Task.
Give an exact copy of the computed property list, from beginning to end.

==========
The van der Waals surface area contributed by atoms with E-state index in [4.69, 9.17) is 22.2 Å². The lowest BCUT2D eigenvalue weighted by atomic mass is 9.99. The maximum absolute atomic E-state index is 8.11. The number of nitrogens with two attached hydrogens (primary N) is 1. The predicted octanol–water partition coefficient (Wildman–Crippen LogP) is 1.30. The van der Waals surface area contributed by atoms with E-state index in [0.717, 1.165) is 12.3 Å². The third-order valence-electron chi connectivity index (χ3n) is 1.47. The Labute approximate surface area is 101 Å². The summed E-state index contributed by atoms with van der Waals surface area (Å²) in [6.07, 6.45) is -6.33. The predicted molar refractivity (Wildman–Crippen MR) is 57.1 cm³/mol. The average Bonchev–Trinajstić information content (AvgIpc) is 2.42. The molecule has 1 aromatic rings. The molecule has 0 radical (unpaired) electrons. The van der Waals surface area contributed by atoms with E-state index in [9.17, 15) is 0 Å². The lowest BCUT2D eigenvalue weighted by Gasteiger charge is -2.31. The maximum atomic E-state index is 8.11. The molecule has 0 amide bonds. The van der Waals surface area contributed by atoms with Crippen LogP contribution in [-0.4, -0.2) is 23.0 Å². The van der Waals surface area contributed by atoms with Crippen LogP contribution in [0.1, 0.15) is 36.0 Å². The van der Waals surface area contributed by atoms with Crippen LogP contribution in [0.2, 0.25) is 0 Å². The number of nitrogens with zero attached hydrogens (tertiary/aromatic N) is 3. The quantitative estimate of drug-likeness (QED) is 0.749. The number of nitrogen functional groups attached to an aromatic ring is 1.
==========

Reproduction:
The van der Waals surface area contributed by atoms with E-state index in [4.69, 9.17) is 22.2 Å². The lowest BCUT2D eigenvalue weighted by atomic mass is 9.99. The maximum absolute atomic E-state index is 8.11. The number of nitrogens with two attached hydrogens (primary N) is 1. The predicted octanol–water partition coefficient (Wildman–Crippen LogP) is 1.30. The van der Waals surface area contributed by atoms with E-state index in [0.717, 1.165) is 12.3 Å². The third-order valence-electron chi connectivity index (χ3n) is 1.47. The Labute approximate surface area is 101 Å². The summed E-state index contributed by atoms with van der Waals surface area (Å²) in [6.07, 6.45) is -6.33. The predicted molar refractivity (Wildman–Crippen MR) is 57.1 cm³/mol. The average Bonchev–Trinajstić information content (AvgIpc) is 2.42. The molecule has 1 aromatic rings. The molecule has 0 radical (unpaired) electrons. The van der Waals surface area contributed by atoms with E-state index in [9.17, 15) is 0 Å². The lowest BCUT2D eigenvalue weighted by Gasteiger charge is -2.31. The maximum atomic E-state index is 8.11. The molecule has 0 amide bonds. The van der Waals surface area contributed by atoms with Crippen LogP contribution in [-0.4, -0.2) is 23.0 Å². The van der Waals surface area contributed by atoms with Crippen LogP contribution in [0.1, 0.15) is 36.0 Å². The van der Waals surface area contributed by atoms with Crippen LogP contribution in [0.2, 0.25) is 0 Å². The number of nitrogens with zero attached hydrogens (tertiary/aromatic N) is 3. The quantitative estimate of drug-likeness (QED) is 0.749. The number of nitrogen functional groups attached to an aromatic ring is 1.